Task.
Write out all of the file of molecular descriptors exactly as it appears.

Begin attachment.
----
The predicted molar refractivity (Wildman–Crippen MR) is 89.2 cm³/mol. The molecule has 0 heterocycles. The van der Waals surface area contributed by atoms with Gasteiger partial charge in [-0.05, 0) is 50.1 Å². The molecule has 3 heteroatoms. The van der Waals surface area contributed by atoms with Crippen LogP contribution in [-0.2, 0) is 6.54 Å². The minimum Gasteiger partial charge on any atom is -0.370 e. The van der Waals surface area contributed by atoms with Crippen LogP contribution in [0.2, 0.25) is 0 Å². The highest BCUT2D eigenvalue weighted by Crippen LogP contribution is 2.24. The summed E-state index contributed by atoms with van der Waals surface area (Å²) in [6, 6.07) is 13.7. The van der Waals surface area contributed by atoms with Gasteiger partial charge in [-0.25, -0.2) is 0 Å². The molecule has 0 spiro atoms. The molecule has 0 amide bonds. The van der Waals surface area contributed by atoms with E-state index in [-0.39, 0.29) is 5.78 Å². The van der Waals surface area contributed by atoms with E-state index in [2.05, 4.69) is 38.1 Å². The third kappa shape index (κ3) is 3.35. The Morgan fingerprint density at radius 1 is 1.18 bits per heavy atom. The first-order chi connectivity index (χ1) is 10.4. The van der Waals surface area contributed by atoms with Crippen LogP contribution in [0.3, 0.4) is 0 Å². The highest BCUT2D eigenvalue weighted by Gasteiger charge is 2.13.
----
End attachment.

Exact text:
The predicted molar refractivity (Wildman–Crippen MR) is 89.2 cm³/mol. The molecule has 0 heterocycles. The van der Waals surface area contributed by atoms with Gasteiger partial charge in [-0.05, 0) is 50.1 Å². The molecule has 3 heteroatoms. The van der Waals surface area contributed by atoms with Crippen LogP contribution in [-0.2, 0) is 6.54 Å². The minimum Gasteiger partial charge on any atom is -0.370 e. The van der Waals surface area contributed by atoms with Crippen LogP contribution in [0.2, 0.25) is 0 Å². The highest BCUT2D eigenvalue weighted by Crippen LogP contribution is 2.24. The summed E-state index contributed by atoms with van der Waals surface area (Å²) in [6, 6.07) is 13.7. The van der Waals surface area contributed by atoms with Gasteiger partial charge in [-0.25, -0.2) is 0 Å². The molecule has 0 spiro atoms. The molecule has 0 amide bonds. The van der Waals surface area contributed by atoms with E-state index in [-0.39, 0.29) is 5.78 Å². The van der Waals surface area contributed by atoms with E-state index in [2.05, 4.69) is 38.1 Å². The third kappa shape index (κ3) is 3.35. The Morgan fingerprint density at radius 1 is 1.18 bits per heavy atom. The first-order chi connectivity index (χ1) is 10.4. The van der Waals surface area contributed by atoms with Crippen LogP contribution in [0.3, 0.4) is 0 Å². The highest BCUT2D eigenvalue weighted by Gasteiger charge is 2.13.